Curtain comes down on ‘Come Home’ 17th season
The curtain came down on the 17th season of Alabama’s Official Folklife Play, “Come Home, It’s Suppertime” at the We Piddle Around Theater in Brundidge on Saturday night. Folks came from far and near to hear the stories that were “strowed around” the rural South and passed down by those who lived during Hard Times.
They came to supper from the Wiregrass and River regions of Alabama and from Michigan, Oregon, North Carolina, Mississippi, Florida, California, Kentucky, Georgia, Louisiana and Texas.
Most of them came not knowing what to expect. Some came “because we heard it was a unique theater experience.” Others came because they “just happened” to find the play on the Internet and decided to give it a try. And a few came because they wanted to “come home again.”
Dick Chambers, a hometown boy who moved off to the big city of Chicago, came two different nights and brought “foreigners” with him.
“I love it every time and my friends loved it, too,” Chambers said, with a big grin. “It’s good to come home and to bring friends with you to see what home is all about.”
One group from Mississippi the long way just for the play and said it was “more than worth the drive. We’ll be back and bring others with us.”
Bobby and Carolyn Entrekin of Tupelo, Miss., said they have attended plays all around the country including the “big shows” in New York City.
“But we’ve never had a better time or felt as ‘at home’ as we did at the We Piddle Around Theater,” Bobby Entrekin said. “We didn’t know what we were coming to, and we had our doubts until the doors opened. We got here early and the stores were closed so we had to walk around and wait and I kept thinking, ‘I don’t know about this’ but, when the doors of the theater opened and we heard the music and saw the sawdust on the floor, I knew this was going to be something really special and it was.”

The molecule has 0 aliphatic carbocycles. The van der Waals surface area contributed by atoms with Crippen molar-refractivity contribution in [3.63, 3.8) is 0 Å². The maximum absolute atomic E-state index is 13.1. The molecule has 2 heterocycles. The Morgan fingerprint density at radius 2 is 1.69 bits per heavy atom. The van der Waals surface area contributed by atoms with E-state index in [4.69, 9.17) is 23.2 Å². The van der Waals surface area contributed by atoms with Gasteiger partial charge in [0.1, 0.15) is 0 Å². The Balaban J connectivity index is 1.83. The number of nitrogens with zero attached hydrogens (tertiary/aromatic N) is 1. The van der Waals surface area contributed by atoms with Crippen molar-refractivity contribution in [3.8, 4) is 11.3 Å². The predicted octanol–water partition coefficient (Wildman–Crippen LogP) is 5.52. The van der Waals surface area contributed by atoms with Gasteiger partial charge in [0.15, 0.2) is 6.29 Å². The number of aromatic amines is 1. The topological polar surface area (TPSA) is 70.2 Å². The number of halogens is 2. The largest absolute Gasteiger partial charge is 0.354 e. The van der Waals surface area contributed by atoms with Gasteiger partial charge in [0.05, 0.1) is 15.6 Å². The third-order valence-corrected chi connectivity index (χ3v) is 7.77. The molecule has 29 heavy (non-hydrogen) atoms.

Carolyn Entrekin said it was the mixture of the hilariously funny stories and those that tugged at the heartstrings that appealed to her.
“The play was very true to life; the food was great; the music was wonderful and the atmosphere was unique. It felt like home,” she said.
“Those on stage weren’t actors. They were real people telling real stories, some funny, some sad. And, it was a very spiritual experience, too. Just the way it should have been.”
For Pat Williams Adamson of Ozark, it was the desire to “come home” that brought her to the We Piddle Around Theater for the first time.
“I came home and had supper with my ‘family,’” she said.
“I’ve never had a better time in my life. It was awesome. Being from Brundidge, I knew many of the people on stage and it was obvious that they were having a good time and they were putting their hearts into what they were doing.
“They treated each other like family and they treated everyone there just like family. The children in the play came up to me and hugged me and welcomed me. It was just like coming home at suppertime.
“When you go to that play, you become a part of a family of people who love what they do, love each other and love having company.
“You can’t leave there without having been blessed. I’ve never been more blessed or felt more loved.”